7 Poets You Can Read For Free
Today is World Poetry Day, and I wanted to take the time to feature some of my favorite international poets. Since we really shouldn’t be going out and about while social distancing during these Corona times, I went though and found some of my favorite poems that you can find online as well.
When I read Neruda for the first time, I realized how badly I wanted to be in love. I can only imagine how beautiful his intent was in actuality, because his poems are in Spanish and I’ve only read the translated versions. Maybe you’ll see his love for humanity when you read his poems.
Tarfia Faizullah has a collection out titled Seam that is centralized around being a women in Bangladesh. Her poetry has been translated into several languages, and in 2016, Harvard Law School recognized her on their list of 50 women inspiring change. She’s an inspiring force for someone like me.
- “The Poem You’ve Been Waiting For“
- “Aubade Ending with the Death of a Mosquito“
- “The One Time I Stayed Up All Night Making Excuses to Talk to Danger“
Marcelo Hernandez Castillo
Marcelo Hernandez Castillo is the first undocumented person who obtained an MFA from the University of Michigan. Central themes in Castillo’s poetry include being unseen or misconceptions, which are relevant to the role that Castillo has had in society. He started writing poetry because he wanted to be invisible, but I can see through the lens his poems have given to me.
The first time I experienced a Nickole Brown poem, she was reading it to me. I fell in love with the subject matter: she was writing about her grandma, Fanny. With my grandma also being near and dear to my heart, I didn’t hesitate to purchase the poetry collection she was promoting at the time, Fanny Says.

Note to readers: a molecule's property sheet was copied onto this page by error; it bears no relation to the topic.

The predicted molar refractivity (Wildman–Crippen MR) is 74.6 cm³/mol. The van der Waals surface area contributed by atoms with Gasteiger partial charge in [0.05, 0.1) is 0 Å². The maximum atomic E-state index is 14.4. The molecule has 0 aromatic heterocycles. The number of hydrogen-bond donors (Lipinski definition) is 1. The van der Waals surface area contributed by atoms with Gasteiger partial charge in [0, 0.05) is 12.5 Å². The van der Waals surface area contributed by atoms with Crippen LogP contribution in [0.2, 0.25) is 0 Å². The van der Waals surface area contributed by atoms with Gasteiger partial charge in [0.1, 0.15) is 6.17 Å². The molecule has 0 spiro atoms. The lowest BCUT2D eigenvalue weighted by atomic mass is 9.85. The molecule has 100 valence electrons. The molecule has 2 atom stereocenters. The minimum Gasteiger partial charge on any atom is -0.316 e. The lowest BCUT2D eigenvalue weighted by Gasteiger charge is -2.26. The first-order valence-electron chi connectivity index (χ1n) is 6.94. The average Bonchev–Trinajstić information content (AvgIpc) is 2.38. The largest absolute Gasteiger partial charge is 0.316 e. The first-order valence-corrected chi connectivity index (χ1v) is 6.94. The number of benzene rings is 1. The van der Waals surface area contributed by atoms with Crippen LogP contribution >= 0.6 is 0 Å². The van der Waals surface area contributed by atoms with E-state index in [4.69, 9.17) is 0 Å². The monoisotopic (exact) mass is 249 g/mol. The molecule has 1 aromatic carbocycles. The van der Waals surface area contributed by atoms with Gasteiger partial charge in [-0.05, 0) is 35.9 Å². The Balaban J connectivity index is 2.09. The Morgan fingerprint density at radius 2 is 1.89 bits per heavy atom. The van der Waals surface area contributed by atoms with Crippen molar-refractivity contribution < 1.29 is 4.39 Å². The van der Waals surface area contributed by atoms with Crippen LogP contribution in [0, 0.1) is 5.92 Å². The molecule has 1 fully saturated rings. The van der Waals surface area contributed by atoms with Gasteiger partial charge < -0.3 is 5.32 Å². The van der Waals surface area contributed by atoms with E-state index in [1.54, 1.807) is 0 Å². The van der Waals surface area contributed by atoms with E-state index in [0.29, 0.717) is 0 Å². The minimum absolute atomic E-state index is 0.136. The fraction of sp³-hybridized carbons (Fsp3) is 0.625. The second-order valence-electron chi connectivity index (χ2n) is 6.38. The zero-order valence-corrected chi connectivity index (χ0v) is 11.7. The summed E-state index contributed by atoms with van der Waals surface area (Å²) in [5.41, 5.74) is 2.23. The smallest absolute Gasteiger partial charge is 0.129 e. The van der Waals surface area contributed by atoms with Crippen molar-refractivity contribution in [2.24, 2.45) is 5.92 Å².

Reading Tarfia’s work also lead me to reading Ocean’s work. I found that I relate to him more than the others, just because we’re Vietnamese and his stories on the Vietnam War remind me of what my parents don’t really talk about. His most recent book, On Earth We’re Briefly Gorgeous, has been translated into several languages, including Vietnamese. I hope that one day, I’ll know enough Vietnamese to read it.
Perhaps its the language Murillo uses, or its the content of his poems, but Murillo’s poems take me back to Chicago. That’s a compliment, because I feel a pang of homesickness every time I think of Chicago. While it might seem rough, there’s a playfulness that exists there too.
- “Mercy, Mercy, Me“
- “Enter the Dragon“
- “Upon Reading That Eric Dolphy Transcribed Even the Calls of Certain Species of Birds,“
The thing that stands out to me about Nicole is her creative process. With poetry, she’s very playful when it comes to verse and form in her poetry. Every single one of her poems is very unique in its nature, and they always leave me with a new taste in my mouth. It probably comes from the fact that she’s constantly learning from places like Princeton University, Boston University, and New York University.
- “The First Person Who Will Live to Be One Hundred and Fifty Years Old Has Already Been Born“
- “A Violence” (At the top of this link, there is a widget that allows you to hear Nicole reading the poem to you)
- “Legendary (1)”
Who are some of your favorite poets? Do you have a favorite collection of poetry? How are you holding up in social isolation?
Social isolation has given me so much time to read that I’m not totally suffering yet, which is good because I know some people are taking this time really hard. Remember to check in with your loved ones, but also check in with your neighbors. The world is getting a little dark right now, and I love to encourage for people to be the light if they can.